Scans van Emma’s interview in de Britse Vogue staan in de galerij, enkele nieuwe outtakes zijn erin te zien.
http//: december 2019: Vogue (UK)
hieronder nog een stuk uit het interview dat Emma had met Vogue, haar volledige interview is te lezen in het tijdschrift dat a.s. vrijdag verschijnt.
As the actor and activist Emma Watson approaches 30, she talks to Paris Lees about her extraordinary life, and transcending child stardom to become a voice for change in the December issue of British Vogue.
The story of how Emma Watson became one of the most recognisable women on the planet is folklore of sorts. She was nine-years-old when she was picked out of a line-up of would-be actors in her school gym to be in a film that would change her life forever. Twenty years later, and that child star is now one of the world’s most bankable actors and recognised activists.
This Christmas, Watson is back on the big screen as Margaret “Meg” March in Greta Gerwig’s adaptation of Louisa May Alcott’s Little Women. The project couldn’t be a better fit for Emma, combining, as it does, many of her loves: literature, film and exploring the female experience. “With Meg’s character, her way of being a feminist is making the choice – because that’s really, for me anyway, what feminism is about,” Watson tells Lees. “Her choice is that she wants to be a full-time mother and wife. To Jo [Saoirse Ronan], being married is really some sort of prison sentence. But Meg says, ‘You know, I love him [John Brooke, who is played by James Norton] and I’m really happy and this is what I want. And just because my dreams are different from yours, it doesn’t mean they’re unimportant.”
Emma siert de cover van de Britse Vogue, hiervoor heeft ze een nieuwe fotoshoot gehad met fotograaf Alasdair McLellan.
The age of influence, it’s said, is upon us. Whether on the front row or on the front benches – or simply leaning over our smartphones – we have more eyes on each other than at any time in history. As is also often said these days, it’s a lot.
Of course, in the fashion industry and across social media, the concept of an “influencer” has evolved in a few short years into one that we all fully understand. Many influencers are now stars in their own right, while millions more around the globe, armed with a new handbag and a winning filter, continue to strive for clicks and likes. It’s an important sea change, but I do sometimes wonder how many are doing anything truly useful with this modern superpower.
Emma Watson is one woman getting it right. Since she was cast as Hermione Granger in the Harry Potter franchise 20 years ago (aged just nine), she has been one of the most recognisable faces on the planet. Famous in practically every corner of the world, she accumulated influence the old-fashioned way; coming of age in the digital era means she now finds herself with a cross-platform following of over 100 million engaged and devoted fans.
‘Little Woman’ regisseur Greta Gerwig heeft een interview gehad met Vanity Fair waarin ze o.a. praat over de film. Scans hiervan zijn toegevoegd in de galerij. Volgens de geruchten zal de film te zien zijn tijdens het Toronto International Film Festival in september.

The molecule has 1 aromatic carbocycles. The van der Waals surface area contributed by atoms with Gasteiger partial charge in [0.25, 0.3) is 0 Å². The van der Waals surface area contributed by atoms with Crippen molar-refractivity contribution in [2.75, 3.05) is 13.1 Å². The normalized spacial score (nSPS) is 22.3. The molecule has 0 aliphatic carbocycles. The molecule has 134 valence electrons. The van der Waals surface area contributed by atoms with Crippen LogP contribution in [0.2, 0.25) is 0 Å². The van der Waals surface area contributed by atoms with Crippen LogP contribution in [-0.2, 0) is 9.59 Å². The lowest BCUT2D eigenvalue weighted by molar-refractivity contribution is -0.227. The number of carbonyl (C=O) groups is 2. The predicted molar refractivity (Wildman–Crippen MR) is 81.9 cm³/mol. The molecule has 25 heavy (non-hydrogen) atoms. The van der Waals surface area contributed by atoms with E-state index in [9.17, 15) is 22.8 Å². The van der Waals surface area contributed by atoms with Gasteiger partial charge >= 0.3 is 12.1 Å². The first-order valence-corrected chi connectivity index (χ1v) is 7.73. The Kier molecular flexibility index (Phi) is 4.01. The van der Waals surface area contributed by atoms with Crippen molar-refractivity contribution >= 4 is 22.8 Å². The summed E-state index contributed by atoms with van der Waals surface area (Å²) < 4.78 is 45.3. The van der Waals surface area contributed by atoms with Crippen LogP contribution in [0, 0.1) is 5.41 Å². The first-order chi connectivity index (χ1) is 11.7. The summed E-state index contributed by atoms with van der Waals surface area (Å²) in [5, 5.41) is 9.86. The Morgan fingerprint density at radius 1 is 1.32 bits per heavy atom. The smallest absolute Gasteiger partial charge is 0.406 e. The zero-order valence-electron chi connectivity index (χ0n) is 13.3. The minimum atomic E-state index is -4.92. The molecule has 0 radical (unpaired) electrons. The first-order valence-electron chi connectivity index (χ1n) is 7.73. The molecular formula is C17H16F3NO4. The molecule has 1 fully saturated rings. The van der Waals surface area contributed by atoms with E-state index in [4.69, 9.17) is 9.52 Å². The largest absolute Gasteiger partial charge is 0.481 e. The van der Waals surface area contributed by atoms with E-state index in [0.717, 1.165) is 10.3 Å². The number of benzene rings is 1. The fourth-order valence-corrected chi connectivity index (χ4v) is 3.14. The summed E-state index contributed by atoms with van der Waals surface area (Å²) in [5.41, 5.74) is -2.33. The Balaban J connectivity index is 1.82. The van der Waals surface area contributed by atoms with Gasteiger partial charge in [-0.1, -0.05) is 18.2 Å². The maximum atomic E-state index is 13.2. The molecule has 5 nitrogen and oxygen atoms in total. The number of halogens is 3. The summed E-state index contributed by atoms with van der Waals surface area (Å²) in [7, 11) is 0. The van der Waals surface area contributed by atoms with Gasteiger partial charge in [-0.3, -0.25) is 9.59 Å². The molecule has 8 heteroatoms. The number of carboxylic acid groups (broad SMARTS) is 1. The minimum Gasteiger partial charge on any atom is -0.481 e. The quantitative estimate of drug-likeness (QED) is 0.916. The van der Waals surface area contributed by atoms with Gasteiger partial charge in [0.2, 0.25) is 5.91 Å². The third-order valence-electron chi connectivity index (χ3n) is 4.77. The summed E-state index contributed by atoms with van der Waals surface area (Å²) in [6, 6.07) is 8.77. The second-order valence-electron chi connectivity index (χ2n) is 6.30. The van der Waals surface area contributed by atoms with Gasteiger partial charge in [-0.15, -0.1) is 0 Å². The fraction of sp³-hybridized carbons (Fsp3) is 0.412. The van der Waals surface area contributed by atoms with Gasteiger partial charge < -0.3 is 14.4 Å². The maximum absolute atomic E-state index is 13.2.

http//: augustus 2019: Vanity Fair (VS)
Ik heb enkele nieuwe scans toegevoegd van Emma in verschillende tijdschriften over de hele wereld.
http//: april 2018: Vanidades (Mexico)
http//: 5-11 januari: Télépro (België)
http//: december 2018-januari 2019: Vantage Shanghai (China)
http//: april 2019: La Femme (Brazilië)
http//: mei 2019: Psychologies (Turkijke)
http//: mei 2019: Wysokie Obcasy (Polen)
Vouge Australië heeft een artikel geschreven over de boeken die Emma aanraad met haar boekclub ‘Our Shared Shelf’.
A passionate reader who leaves books in public spaces and has her own online book club, Our Shared Shelf, Emma Watson talks us through some of her favourite tomes.
Conscious Business by Fred Kofman
I’ve started reading Conscious Business, which is about being mindful in your professional life. Kofman writes about responding to challenges in a way that honours your own values and builds mutually respectful relationships. I think this is so important, both for building feminist movements and for communicating with integrity.
The Mother of All Questions by Rebecca Solnit
A brilliant follow up to Men explain things to me. Her essay on the film Giant and Elizabeth Taylor was one of my favourites. I also love referring people to her essay when I am asked in the wake of the me too movement whether there can’t be any jokes or fun anymore. She also slays the myth that Feminists don’t have a sense of humour. She’s funny as hell.
Homo Deus by Yuval Noah Harari
Yuval Noah Harari has a vision for the future in which humans have mastered most of our environment, from nature to our own biology. I don’t think it’ll be a light read! But I want to try and understand the potential consequences of our scientific advances. For example, what will our world be like if artificial intelligence becomes self-determining?
A passionate reader who leaves books in public spaces and has her own online book club, Our Shared Shelf, @EmmaWatson came to the Vogue Australia office as guest editor of our March 2018 issue, and left behind her favourite tomes. https://t.co/CQ7vuNdSCh pic.twitter.com/sOaQupMsRu
— Vogue Australia (@vogueaustralia) 3 april 2018